There can be no question that whatever the author of this character’s interpretation of Tehillim was here, that it was absolutely not one which distinguished himself from any other human being. If this character claimed he was “God”, he simultaneously was claiming you are too. Whatever good intentions behind this mystical doctrine of what Sufis might call Wahdat al-Wujud (the Oneness and Unity of ALL Existence), it was very clearly lost in translation into the inherently polytheistic Greek tongue.
Christian Misunderstanding: The Jesus Character and Concept as “One” With “God” …and Equally “One” With Humankind
This is far from the only example we have in the Christian Gospels. The Johannite Gospel, which opens with a preamble quotation from the Rig Veda (rendered into Greek, from the Sanskrit original), tells us the following:
All of them may be One, Father, just as You are in me and I am in You. May they also be in US so that the world may believe that You have sent me (John 17:21)
The Johannite Gospel is by far the latest of the Canonical Christian Gospel attestations. It is also the most similar to the various Gnostic traditions. It is worth noting, however, that the vast majority of Gnostics did not believe in a corporeal “Jesus” but instead believed he was a Spirit. Some sects had a view almost indistinguishable from the Kabbalistic concept of a Primordial “Adam Qadmon.” This view was later termed “Docetism” or “seemingness” – an idea echoed later in the Qur’an, which said that the Jewish people neither killed nor even crucified `Isa, “it only seemed that way” (4:157).
When coupled with the claims of the Jesus figure almost verbatim echoing the teachings of Krishna to Arjuna in the Bhagavad Gita, and the Johannite opening with the Rig Veda. We read: “In the beginning was Prajapati [the Creator] with whom was the Vak [Word] and the Vak is Brahman (Prajapatir vai idam-agree asit tasya vak dvitiya asit vak vai paramam Brahma).”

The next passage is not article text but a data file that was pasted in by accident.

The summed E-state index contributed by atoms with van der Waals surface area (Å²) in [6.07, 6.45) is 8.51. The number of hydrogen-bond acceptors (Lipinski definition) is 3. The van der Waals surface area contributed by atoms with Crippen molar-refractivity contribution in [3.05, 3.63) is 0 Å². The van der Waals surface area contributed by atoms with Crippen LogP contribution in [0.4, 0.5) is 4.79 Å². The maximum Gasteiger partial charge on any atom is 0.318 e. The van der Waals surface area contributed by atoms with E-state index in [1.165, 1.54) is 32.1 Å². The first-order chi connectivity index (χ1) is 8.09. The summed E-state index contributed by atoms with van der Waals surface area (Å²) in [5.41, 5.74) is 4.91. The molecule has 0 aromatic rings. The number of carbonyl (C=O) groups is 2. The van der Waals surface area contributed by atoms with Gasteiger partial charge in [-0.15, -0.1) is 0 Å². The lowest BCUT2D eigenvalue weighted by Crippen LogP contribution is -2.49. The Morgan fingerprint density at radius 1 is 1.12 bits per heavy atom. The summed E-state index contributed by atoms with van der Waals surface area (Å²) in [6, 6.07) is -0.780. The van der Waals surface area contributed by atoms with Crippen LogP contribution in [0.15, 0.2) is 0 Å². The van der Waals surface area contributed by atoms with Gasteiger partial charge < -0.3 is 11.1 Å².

In addition to this, we have the Jesus character teaching the Buddha’s “Prodigal Son” parable (with the author’s own koan-like spin on it). Thus, it becomes very clear that the widespread Buddhism in the region, from the missionary activities of King Ashoka (fl. c. 268 – c. 232 BCE), had a huge influence on both the Therapeutae of Egypt, and the Christian Fan-Fiction Gospels.
It is thus worth noting the that Jewish-Buddhist Therapeutae sect also spoke of “Dark Room Meditation” techniques and “prayer closets,” which we see in Philo’s discussion of the group, which he so admired. This same is mentioned in the Matthean Gospel as well (Matthew 6:6)
“Not one Yud, will disappear from the Torah”
This piece thus concludes with a Matthean quote, deemed highly probable by the scholarly, historical-critical methodologies of the Jesus Seminar (est. 1985). I have interpolated back-translation of various terms into their Hebrew origins, de-Hellenizing them (while noting the Greek terms parenthetically), for the sake of illustration:
Do not think that I have come to abolish the Torah (νόμον) or the Prophets (προφήτας) the Nevi’im; I have not come to abolish (καταλῦσαι) them but to fulfill them! For truly I tell you, until Heaven Shamayim, and the World, `Olam, disappear, not the smallest letter, a single yud (ἰῶτα), will by any means disappear from the Torah until everything is accomplished. Therefore anyone who sets aside one of the least of these Commandments of the Mitzvot and teaches others accordingly will be called least in the [Messianic Era], the Malkhut Ha’Shamayim (Kingdom of Heaven), but whoever practices and teaches these Mitzvot will be called great in the Malkhut Ha’Shamayim. For I tell you that unless your Justice, your Tzedeq (δικαιοσύνη) surpasses that of the Soferim [who meticulously pen each Sefer Torah scroll] and the P’rushim, you will certainly not enter the Malkhut Ha’Shamayim (Matthew 5:17-20)